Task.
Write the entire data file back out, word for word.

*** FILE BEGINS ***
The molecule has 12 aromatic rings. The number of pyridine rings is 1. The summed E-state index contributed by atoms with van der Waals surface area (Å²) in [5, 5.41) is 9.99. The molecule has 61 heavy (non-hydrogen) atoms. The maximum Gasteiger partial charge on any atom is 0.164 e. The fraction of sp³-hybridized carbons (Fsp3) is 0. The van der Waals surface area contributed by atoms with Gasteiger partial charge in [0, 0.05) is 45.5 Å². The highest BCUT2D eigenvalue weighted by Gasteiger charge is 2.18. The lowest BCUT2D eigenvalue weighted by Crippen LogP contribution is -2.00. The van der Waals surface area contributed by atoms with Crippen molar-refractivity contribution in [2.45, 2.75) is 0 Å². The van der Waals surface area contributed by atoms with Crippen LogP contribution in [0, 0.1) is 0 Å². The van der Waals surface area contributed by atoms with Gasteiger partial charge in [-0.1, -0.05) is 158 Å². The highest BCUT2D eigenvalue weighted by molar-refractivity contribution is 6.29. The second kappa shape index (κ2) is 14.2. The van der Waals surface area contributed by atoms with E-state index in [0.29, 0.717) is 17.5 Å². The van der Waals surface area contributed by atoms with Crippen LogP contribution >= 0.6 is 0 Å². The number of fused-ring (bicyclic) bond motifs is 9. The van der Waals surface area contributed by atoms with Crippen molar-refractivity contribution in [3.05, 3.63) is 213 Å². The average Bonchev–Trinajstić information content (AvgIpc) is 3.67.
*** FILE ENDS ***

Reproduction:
The molecule has 12 aromatic rings. The number of pyridine rings is 1. The summed E-state index contributed by atoms with van der Waals surface area (Å²) in [5, 5.41) is 9.99. The molecule has 61 heavy (non-hydrogen) atoms. The maximum Gasteiger partial charge on any atom is 0.164 e. The fraction of sp³-hybridized carbons (Fsp3) is 0. The van der Waals surface area contributed by atoms with Gasteiger partial charge in [0, 0.05) is 45.5 Å². The highest BCUT2D eigenvalue weighted by Gasteiger charge is 2.18. The lowest BCUT2D eigenvalue weighted by Crippen LogP contribution is -2.00. The van der Waals surface area contributed by atoms with Crippen molar-refractivity contribution in [2.45, 2.75) is 0 Å². The van der Waals surface area contributed by atoms with Crippen LogP contribution in [0, 0.1) is 0 Å². The van der Waals surface area contributed by atoms with Gasteiger partial charge in [-0.1, -0.05) is 158 Å². The highest BCUT2D eigenvalue weighted by molar-refractivity contribution is 6.29. The second kappa shape index (κ2) is 14.2. The van der Waals surface area contributed by atoms with E-state index in [0.29, 0.717) is 17.5 Å². The van der Waals surface area contributed by atoms with Crippen LogP contribution >= 0.6 is 0 Å². The number of fused-ring (bicyclic) bond motifs is 9. The van der Waals surface area contributed by atoms with Crippen molar-refractivity contribution in [3.05, 3.63) is 213 Å². The average Bonchev–Trinajstić information content (AvgIpc) is 3.67.